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Friday, February 23, 2024

Guest Column: Letter to MUSE

Editor’s note: As rumors have been circulating that lack of funding has pushed the Master of Fine Arts program in the theatre and dance department down to what might be its last year, there is the reality that more programs and organizations in the field will be cut. In fact, these are pressing issues that art, film, dramatic arts and design majors are all grappling with at the moment. MUSE received a letter submitted by Hannah Sharafian, a sophomore dramatic arts and English double major, who shed some light on how working on an entirely student and volunteer-run theatre organization has become, more than ever, difficult to manage.  — Uyen Cao

Rent (the musical by Jonathan Larson) is coming to Davis. That is a solid fact. But a month — maybe even a few weeks — ago, it wasn’t. Studio 301 Productions, the student-run production company I belong to that is putting up Rent, lacked the funds, the rights, the space — anything essential for the show to happen. Forget about fancy lights, microphones, a set; we could not afford the space to put on Rent. While we appreciated the irony of the situation, irony cannot rent you a theater and we risked withdrawing our proposal. We are in a different place now. The show will go on. But in the meantime, all of the students involved in producing this show got a taste of what it is like in the real world when theaters, or any companies, begin to fail.

Before last year, I didn’t understand that the arts were a business. I knew that when the economy suffered, the arts suffered, but that seemed more like a tragedy than anything concrete. But last year, through my involvement in the theater community on the UC Davis campus, I came to understand exactly how a theater company works and what goes into running it. It wasn’t something I planned; I was purely interested in acting and nothing more, but college has a way of teaching you things you never intended to learn. And when I became involved in Studio 301 this year I finally did learn why exactly the arts fail when the economy fails and public support wanes.

Let me clarify slightly: As theater companies go, 301 is blessed. With the support of our campus and specifically the theater and dance department, we do not run the risk of absolute failure that theater companies across the country face. We can endure poor ticket sales, and to an extent we can even afford to run shows that lose money. But only to an extent. Even a student-run company such as ours that doesn’t pay our actors, designers or directors needs to front money on a show. We do the shows the student members want to see, direct and perform, and often these are not public domain. That costs money. The space itself costs money. Publicizing the show so people know to come costs money. Even selling the tickets costs money. If we don’t have that money, we cannot support either the students in our club or the community both inside and outside our campus that attends our shows.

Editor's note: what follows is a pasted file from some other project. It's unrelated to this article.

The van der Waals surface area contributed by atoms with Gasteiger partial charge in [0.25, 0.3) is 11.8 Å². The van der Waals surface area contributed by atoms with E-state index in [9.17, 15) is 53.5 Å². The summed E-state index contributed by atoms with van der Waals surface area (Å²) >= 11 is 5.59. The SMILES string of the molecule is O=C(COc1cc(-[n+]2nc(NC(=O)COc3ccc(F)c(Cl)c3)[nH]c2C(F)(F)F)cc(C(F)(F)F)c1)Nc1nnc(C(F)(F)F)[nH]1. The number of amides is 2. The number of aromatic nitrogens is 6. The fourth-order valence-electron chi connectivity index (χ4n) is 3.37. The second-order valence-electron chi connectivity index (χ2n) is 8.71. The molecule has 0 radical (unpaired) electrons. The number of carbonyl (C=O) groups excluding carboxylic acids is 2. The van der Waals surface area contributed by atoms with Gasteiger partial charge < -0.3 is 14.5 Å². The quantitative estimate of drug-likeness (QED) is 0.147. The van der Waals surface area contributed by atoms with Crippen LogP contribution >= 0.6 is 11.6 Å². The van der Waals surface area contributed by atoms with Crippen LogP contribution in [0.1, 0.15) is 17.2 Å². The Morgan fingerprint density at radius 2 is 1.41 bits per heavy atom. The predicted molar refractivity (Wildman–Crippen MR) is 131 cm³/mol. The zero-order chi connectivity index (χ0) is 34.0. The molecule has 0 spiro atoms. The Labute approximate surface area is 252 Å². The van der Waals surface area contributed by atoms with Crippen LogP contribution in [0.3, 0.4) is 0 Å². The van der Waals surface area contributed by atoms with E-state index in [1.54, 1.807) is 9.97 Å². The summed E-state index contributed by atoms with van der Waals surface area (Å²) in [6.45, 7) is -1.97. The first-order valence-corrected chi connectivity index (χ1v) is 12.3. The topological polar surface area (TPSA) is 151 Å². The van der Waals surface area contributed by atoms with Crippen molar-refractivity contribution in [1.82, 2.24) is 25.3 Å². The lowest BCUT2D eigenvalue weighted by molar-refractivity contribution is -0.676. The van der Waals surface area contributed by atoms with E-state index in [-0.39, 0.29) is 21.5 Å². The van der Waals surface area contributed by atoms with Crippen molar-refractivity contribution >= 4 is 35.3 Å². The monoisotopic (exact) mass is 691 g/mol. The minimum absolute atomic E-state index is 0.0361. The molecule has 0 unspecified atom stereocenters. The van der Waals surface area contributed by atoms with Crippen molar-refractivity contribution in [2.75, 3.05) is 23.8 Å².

This is before considering sets, lights and costumes, all of which we have stripped down to almost no-budget or eliminated. Our poor costumers routinely make do with $50 or less and we draw almost exclusively now from our actors’ own closets. So why do it? Why try to do Rent now with no money? We could do Shakespeare for less, and in fact, we have done it before. But we believe in both the timeliness of Rent in this community at this time and in our directors’ vision for the production. Yes, we are all students, but that is why we believe this will work. Mitchell Vanlandingham and Lizzie Tremaine, director and musical director respectively, both believe very strongly that as students we are in a unique place to reach out to the larger Davis community. Rent is not merely popular, Mitchell and Lizzie have said. “We want to use Rent as a forum to address injustices concerning race, sexuality, and HIV. Our hope is that we can start a dialogue with the community and the university about these issues that lasts long after the final curtain has come down.” They feel that they have something to say, and it is our goal to provide the platform for that artistic expression to reach the community.

Although 301 is a student club and a large part of our goal is to provide performance opportunities to our peers, the creation of that art needs to serve the larger community. Theater is a world of give and take, and we are dependent on our audience to appreciate the work we do just as it is our duty to entertain them. So we will do Rent to the best of our ability. We have compromised and saved, but only so far as we can do so without sacrificing the quality of the show. We have set up fundraisers, including a Kickstarter (search “Studio 301 RENT” at kickstarter.com) and will continue to put any money we make back into our production to make it as good as it can be.

HANNAH SHARAFIAN can be reached at hannah.sharafian@gmail.com. UYEN CAO can be reached at arts@theaggie.org. To donate to STUDIO 301 to help them fund for shows like Rent, visit kickstarter.com/projects/1822147039/studio-301s-rent-at-uc-davis?ref=live or sites.google.com/site/studio301productions.

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